Environmental Economics

Subject ECON30011 (2010)

Note: This is an archived Handbook entry from 2010.

Credit Points: 12.50
Level: 3 (Undergraduate)
Dates & Locations:

This subject has the following teaching availabilities in 2010:

Semester 2, Parkville - Taught on campus.
Pre-teaching Period Start not applicable
Teaching Period not applicable
Assessment Period End not applicable
Last date to Self-Enrol not applicable
Census Date not applicable
Last date to Withdraw without fail not applicable

Timetable can be viewed here. For information about these dates, click here.
Time Commitment: Contact Hours: Three hours of lectures/seminars per week (Semester 2)
Total Time Commitment: Not available

316-201 Intermediate Macroeconomics and 316-202 Intermediate Microeconomics.

Corequisites: None
Recommended Background Knowledge: Please refer to Prerequisites and Corequisites.
Non Allowed Subjects: Students may not gain credit for both 316-324 Environmental Economics and 316-208 Economics of the Environment.
Core Participation Requirements:

For the purposes of considering requests for Reasonable Adjustments under the Disability Standards for Education (Cwth 2005), and Students Experiencing Academic Disadvantage Policy, academic requirements for this subject are articulated in the Subject Description, Subject Objectives, Generic Skills and Assessment Requirements for this entry.

The University is dedicated to provide support to those with special requirements. Further details on the disability support scheme can be found at the Disability Liaison Unit website: http://www.services.unimelb.edu.au/disability/


Dr Veronika Nemes



Subject Overview:

Environmental issues will be addressed with the aid of economic theory. Topics include sustainability of economies; pollution as an externality; approaches to dealing with pollution in different countries; methods of valuing the environment and environmental damage; effect on future generations; the use and depletion of renewable and non-renewable natural resources; and the environment and economic development.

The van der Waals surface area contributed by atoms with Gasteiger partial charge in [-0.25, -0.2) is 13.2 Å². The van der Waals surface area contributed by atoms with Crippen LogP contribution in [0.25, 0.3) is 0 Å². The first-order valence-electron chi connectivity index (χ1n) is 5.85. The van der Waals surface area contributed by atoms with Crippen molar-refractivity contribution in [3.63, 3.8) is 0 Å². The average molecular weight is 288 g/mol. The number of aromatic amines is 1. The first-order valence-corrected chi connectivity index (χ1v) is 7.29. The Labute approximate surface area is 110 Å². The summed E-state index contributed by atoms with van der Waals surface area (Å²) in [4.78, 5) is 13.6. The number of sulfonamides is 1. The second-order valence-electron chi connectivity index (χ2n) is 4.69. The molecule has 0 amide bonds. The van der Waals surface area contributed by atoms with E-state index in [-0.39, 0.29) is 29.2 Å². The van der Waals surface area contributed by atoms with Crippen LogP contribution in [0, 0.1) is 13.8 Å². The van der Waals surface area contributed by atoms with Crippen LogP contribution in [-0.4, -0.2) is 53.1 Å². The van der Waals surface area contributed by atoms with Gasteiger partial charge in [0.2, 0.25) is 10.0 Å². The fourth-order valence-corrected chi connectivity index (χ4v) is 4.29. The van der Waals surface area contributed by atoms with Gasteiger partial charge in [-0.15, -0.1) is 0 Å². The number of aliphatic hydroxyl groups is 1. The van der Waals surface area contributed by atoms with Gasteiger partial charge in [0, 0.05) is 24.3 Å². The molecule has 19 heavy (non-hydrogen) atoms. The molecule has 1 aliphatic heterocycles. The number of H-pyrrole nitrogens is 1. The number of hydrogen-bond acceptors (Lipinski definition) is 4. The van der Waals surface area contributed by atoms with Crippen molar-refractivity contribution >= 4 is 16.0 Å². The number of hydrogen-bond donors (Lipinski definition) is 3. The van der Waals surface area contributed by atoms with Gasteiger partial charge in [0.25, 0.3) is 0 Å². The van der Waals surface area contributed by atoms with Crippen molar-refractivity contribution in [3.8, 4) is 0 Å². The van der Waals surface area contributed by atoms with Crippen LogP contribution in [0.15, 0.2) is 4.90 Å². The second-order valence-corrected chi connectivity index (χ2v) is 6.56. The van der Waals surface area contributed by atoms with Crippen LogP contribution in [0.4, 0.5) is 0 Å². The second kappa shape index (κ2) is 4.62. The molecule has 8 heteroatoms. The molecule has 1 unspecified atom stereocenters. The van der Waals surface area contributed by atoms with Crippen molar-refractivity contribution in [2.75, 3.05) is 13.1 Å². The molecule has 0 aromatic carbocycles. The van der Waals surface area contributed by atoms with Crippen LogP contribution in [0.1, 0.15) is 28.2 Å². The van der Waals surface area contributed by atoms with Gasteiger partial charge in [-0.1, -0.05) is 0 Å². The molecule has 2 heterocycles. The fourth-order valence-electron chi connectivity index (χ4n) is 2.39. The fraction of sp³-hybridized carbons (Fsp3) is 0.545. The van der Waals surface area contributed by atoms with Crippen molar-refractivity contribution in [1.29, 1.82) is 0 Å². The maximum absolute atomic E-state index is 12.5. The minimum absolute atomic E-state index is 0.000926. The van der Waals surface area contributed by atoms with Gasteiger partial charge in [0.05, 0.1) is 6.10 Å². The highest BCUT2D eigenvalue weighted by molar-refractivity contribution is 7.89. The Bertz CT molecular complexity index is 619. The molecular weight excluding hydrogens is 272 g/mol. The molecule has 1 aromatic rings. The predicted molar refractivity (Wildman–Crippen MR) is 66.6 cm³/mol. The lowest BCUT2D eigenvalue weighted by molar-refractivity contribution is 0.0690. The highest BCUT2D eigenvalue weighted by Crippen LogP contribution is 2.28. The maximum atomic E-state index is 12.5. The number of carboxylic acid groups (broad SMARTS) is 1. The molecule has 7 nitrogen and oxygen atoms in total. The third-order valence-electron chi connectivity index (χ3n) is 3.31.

• Explain the externality and public good reasons for market failure and their relationship to environmental problems
  • Explain the difference between command and control methods and regulations that use economic incentives;
  • Critically evaluate the different regulatory approaches for dealing with environmental problems
  • Describe the importance of putting monetary values on environmental resources
  • Evaluate the methods of valuing the environment and the importance of environmental accounting
  • Explain the inter-linkage between population growth, poverty and environmental degradation;
  • Apply the theories discussed in class to empirical evidence;
  • Critically analyse the alternative policy proposals for environmental degradation.

A 2-hour end-of-semester examination (60%), an essay of approximately 3000 words (30%) and in-class assessment (in the form of seminar presentation and class participation) (10%).

Prescribed Texts: The Economic Approach to Environmental and Natural Resources (J Kahn), Harcourt Brace Publisher, (2nd edn), 1998
Breadth Options:

This subject potentially can be taken as a breadth subject component for the following courses:

You should visit learn more about breadth subjects and read the breadth requirements for your degree, and should discuss your choice with your student adviser, before deciding on your subjects.

Fees Information: Subject EFTSL, Level, Discipline & Census Date
Generic Skills:
  • High level of development: oral communication; written communication; application of theory to practice; critical thinking; synthesis of data and other information; evaluation of data and other information.

  • Moderate level of development: collaborative learning; problem solving; team work; statistical reasoning; interpretation and analysis; accessing data and other information from a range of sources; receptiveness to alternative ideas.

  • Some level of development: use of computer software.


Students may not gain credit for both 316-324 Environmental Economics and 316-208 Economics of the Environment.

Related Majors/Minors/Specialisations: Economics Major
Environmental Geographies, Politics and Cultures
Environmental Studies Major

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